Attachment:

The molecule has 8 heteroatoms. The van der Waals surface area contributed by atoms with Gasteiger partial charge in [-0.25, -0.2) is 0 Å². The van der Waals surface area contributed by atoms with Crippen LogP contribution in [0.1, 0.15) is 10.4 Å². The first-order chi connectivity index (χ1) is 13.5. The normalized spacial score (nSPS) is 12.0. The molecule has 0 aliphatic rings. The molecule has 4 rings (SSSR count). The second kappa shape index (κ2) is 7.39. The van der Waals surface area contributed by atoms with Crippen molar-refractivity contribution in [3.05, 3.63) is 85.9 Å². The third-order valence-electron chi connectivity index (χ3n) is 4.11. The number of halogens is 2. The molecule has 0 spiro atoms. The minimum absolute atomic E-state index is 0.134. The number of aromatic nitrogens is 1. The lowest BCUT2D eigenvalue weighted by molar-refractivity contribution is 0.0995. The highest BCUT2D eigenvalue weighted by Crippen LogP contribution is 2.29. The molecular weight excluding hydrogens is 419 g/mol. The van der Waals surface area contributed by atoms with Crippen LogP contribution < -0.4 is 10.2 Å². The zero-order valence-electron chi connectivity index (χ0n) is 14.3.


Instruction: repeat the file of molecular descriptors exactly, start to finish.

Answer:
The molecule has 8 heteroatoms. The van der Waals surface area contributed by atoms with Gasteiger partial charge in [-0.25, -0.2) is 0 Å². The van der Waals surface area contributed by atoms with Crippen LogP contribution in [0.1, 0.15) is 10.4 Å². The first-order chi connectivity index (χ1) is 13.5. The normalized spacial score (nSPS) is 12.0. The molecule has 0 aliphatic rings. The molecule has 4 rings (SSSR count). The second kappa shape index (κ2) is 7.39. The van der Waals surface area contributed by atoms with Crippen molar-refractivity contribution in [3.05, 3.63) is 85.9 Å². The third-order valence-electron chi connectivity index (χ3n) is 4.11. The number of halogens is 2. The molecule has 0 spiro atoms. The minimum absolute atomic E-state index is 0.134. The number of aromatic nitrogens is 1. The lowest BCUT2D eigenvalue weighted by molar-refractivity contribution is 0.0995. The highest BCUT2D eigenvalue weighted by Crippen LogP contribution is 2.29. The molecular weight excluding hydrogens is 419 g/mol. The van der Waals surface area contributed by atoms with Crippen LogP contribution < -0.4 is 10.2 Å². The zero-order valence-electron chi connectivity index (χ0n) is 14.3.